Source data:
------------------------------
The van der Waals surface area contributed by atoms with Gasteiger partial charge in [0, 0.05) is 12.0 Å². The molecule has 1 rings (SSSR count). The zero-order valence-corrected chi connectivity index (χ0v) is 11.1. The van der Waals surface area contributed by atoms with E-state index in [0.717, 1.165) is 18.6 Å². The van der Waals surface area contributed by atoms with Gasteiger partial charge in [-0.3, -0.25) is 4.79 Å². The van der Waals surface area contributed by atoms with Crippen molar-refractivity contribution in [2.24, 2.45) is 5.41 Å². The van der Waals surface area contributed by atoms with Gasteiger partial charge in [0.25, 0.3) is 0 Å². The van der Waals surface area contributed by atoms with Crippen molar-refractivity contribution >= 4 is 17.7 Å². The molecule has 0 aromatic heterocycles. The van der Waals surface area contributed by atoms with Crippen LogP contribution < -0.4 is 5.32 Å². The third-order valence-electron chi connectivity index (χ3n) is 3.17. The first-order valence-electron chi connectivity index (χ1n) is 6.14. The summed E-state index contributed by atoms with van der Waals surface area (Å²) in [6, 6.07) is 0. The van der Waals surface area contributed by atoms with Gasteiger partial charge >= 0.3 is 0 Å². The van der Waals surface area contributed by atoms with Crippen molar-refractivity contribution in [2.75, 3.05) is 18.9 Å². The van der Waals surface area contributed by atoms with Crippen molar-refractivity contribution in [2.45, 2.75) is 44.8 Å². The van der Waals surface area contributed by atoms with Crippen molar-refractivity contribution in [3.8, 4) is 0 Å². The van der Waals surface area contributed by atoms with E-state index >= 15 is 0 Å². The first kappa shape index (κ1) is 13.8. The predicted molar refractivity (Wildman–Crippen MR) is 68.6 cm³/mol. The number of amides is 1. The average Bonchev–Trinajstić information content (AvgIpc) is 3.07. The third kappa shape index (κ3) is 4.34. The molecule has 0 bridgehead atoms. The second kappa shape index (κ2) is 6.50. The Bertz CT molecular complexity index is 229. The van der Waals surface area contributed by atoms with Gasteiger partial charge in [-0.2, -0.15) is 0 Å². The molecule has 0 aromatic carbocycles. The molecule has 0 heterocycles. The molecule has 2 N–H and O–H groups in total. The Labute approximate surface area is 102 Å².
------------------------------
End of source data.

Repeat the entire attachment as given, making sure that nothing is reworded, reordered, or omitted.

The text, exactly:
The van der Waals surface area contributed by atoms with Gasteiger partial charge in [0, 0.05) is 12.0 Å². The molecule has 1 rings (SSSR count). The zero-order valence-corrected chi connectivity index (χ0v) is 11.1. The van der Waals surface area contributed by atoms with E-state index in [0.717, 1.165) is 18.6 Å². The van der Waals surface area contributed by atoms with Gasteiger partial charge in [-0.3, -0.25) is 4.79 Å². The van der Waals surface area contributed by atoms with Crippen molar-refractivity contribution in [2.24, 2.45) is 5.41 Å². The van der Waals surface area contributed by atoms with Gasteiger partial charge in [0.25, 0.3) is 0 Å². The van der Waals surface area contributed by atoms with Crippen molar-refractivity contribution >= 4 is 17.7 Å². The molecule has 0 aromatic heterocycles. The van der Waals surface area contributed by atoms with Crippen LogP contribution < -0.4 is 5.32 Å². The third-order valence-electron chi connectivity index (χ3n) is 3.17. The first-order valence-electron chi connectivity index (χ1n) is 6.14. The summed E-state index contributed by atoms with van der Waals surface area (Å²) in [6, 6.07) is 0. The van der Waals surface area contributed by atoms with Gasteiger partial charge >= 0.3 is 0 Å². The van der Waals surface area contributed by atoms with Crippen molar-refractivity contribution in [2.75, 3.05) is 18.9 Å². The van der Waals surface area contributed by atoms with Crippen molar-refractivity contribution in [2.45, 2.75) is 44.8 Å². The van der Waals surface area contributed by atoms with Crippen molar-refractivity contribution in [3.8, 4) is 0 Å². The van der Waals surface area contributed by atoms with E-state index >= 15 is 0 Å². The first kappa shape index (κ1) is 13.8. The predicted molar refractivity (Wildman–Crippen MR) is 68.6 cm³/mol. The number of amides is 1. The average Bonchev–Trinajstić information content (AvgIpc) is 3.07. The third kappa shape index (κ3) is 4.34. The molecule has 0 bridgehead atoms. The second kappa shape index (κ2) is 6.50. The Bertz CT molecular complexity index is 229. The van der Waals surface area contributed by atoms with Gasteiger partial charge in [-0.2, -0.15) is 0 Å². The molecule has 0 aromatic carbocycles. The molecule has 0 heterocycles. The molecule has 2 N–H and O–H groups in total. The Labute approximate surface area is 102 Å².